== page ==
Mark Dorison

Preparing Your Content for Today

Karen McGrane Keynote - Drupalcon Portland #

Karen McGrane gave a fantastic keynote at Drupalcon Portland this week titled, Thriving in a World of Change: Future-Friendly Content with Drupal. Unsurprisingly, Karen was able to boil down some of the most salient issues that publishers are struggling with, whether they realize it yet or not.

It's Not Just About Responsive #

“Responsive design won’t fix your content problem. This is not a technology problem, it’s a human problem.” – @karenmcgrane #drupalcon

— Mark Dorison (@markdorison)
May 22, 2013

Many of us have jumped on the bandwagon of responsive design (for good reason!), but this is just where the battle starts, not where it ends. Determining how to correctly structure our content is not a particularly hard problem to solve; however, it will take a concerted effort from all parties who have a seat at the table. The details are going to be different with every content library and it will take some work, but what's much harder is the willingness to set out on this journey. Which brings us to...

Team Blob vs. Team Chunk #

“Metadata is the new art direction.” – @studip101 “Metadata is a love note to the future.” – @textfiles #drupalcon

— Mark Dorison (@markdorison)
May 22, 2013

When we talk about blobs vs. chunks, we are referring to the differences between giant blobs of WYSIWYG formatted HTML as opposed to individual fields for different parts of a piece content complete with metadata. Editors love blobs (of course they do)! All those chunked fields are confusing and there is always something that they want to accomplish that it restricts them from doing.

“Content can’t live on pages anymore. We need to manage content packages.” @karenmcgrane #drupalcon

— Mark Dorison (@markdorison)
May 22, 2013

Many editors prefer one giant blob field as they can just drop their content in one field and be done with it. This may even accomplish their immediate goal of marking up the content for what it will look like on the desktop version of their web site. Nevertheless, they are doing themselves a huge disservice. If they don't realize this yet, they will the moment they have the have an opportunity to syndicate or distribute their content to another site, application or service, and all the data is in one giant blob. The fact of the matter is, if they wait to chunk the data, someone is going to have to go back and clean it up, most likely at a high cost. We need to inspire and educate our partners in (content) crime about the rewards that this work will reap.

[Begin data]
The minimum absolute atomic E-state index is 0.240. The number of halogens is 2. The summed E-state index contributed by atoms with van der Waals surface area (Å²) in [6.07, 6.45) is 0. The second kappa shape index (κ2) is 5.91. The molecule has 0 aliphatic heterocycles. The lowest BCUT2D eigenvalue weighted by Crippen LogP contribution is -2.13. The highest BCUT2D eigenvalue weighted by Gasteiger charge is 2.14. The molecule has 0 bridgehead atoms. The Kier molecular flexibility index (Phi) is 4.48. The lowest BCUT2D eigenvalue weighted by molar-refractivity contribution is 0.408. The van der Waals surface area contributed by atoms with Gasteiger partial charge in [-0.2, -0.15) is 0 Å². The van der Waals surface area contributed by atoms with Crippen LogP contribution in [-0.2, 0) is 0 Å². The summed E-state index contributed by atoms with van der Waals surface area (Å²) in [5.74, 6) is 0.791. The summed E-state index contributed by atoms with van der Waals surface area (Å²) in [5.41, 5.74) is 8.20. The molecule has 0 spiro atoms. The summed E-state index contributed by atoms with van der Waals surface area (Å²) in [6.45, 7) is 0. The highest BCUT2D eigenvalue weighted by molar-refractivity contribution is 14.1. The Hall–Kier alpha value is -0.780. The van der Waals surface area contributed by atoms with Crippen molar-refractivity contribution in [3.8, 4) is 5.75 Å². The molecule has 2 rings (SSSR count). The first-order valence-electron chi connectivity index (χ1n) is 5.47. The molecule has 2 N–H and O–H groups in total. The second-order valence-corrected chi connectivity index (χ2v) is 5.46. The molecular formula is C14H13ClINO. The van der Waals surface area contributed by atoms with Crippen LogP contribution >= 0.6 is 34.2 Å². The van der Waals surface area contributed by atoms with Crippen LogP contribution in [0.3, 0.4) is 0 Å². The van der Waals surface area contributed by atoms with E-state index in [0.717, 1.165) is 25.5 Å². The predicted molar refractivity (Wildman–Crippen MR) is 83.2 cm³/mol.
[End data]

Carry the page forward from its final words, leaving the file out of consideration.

Future-friendly & Accessible #

"The problem of future friendly content and accessibility are the same thing." @karenmcgrane #DrupalCon

— Larry Garfield (@Crell)
May 22, 2013

Another compelling reason to be on "Team Chunk" is how accessible it will make your content. Screen readers and devices such as the iPhone do an amazing job enabling content for visually impaired users. If your content is structured semantically and without unnecessary markup, this gives you the best chance at delivering your content to clients' devices in the most accessible way possible.

Why the WYSIWYG Needs to Go #

President of the WYSIWYG haters club, @karenmcgrane says “The web is not a laser printer.”

— John Albin Wilkins (@JohnAlbin)
May 22, 2013

If graphic designers can give up pixel-perfect design, content managers can give up WYSIWYG. #DrupalCon

— Avi Schwab (@ajschwab)
May 22, 2013

The battle against pixel-perfect expectations from our design colleagues has come a long way in the past few years, but we also need to be having this dialog with our content managers. It is our job to help our editors understand the great benefits in disconnecting what they see in the CMS from what is presented on a rendered web page. Most of these content workers are working on desktop computers, so it is important to reinforce the idea that the desktop HTML rendering of their site is but one of many potential destinations for the content they manage in the CMS. If you work with content managers that don't show an interest in how their content is going to be presented beyond a desktop web page, you may have a serious problem.

The Part Where We Get Excited #

This discussion is no longer theoretical. We have quickly moved from a world where we may have known strategically that it was a good idea to structure our content well without tactical use cases; now, we can't escape them. As we go about our days encountering screens from the small (smartphones and tablets) to the large (connected televisions, all the way to billboards), we see first-hand all of the destinations that our content needs to travel to. The sooner we get our content structured cleanly and discretely, the sooner we can put it to work. Karen put quite a bow on it with this:

The web isn’t print. We’ve got millennia of history creating print documents where there’s no distinction between content and form, and only about 20 years of web publishing experience. This is a Gutenberg level transition we’re going through here.

What are you doing to help affect this change? I'd love to hear about it on Twitter.

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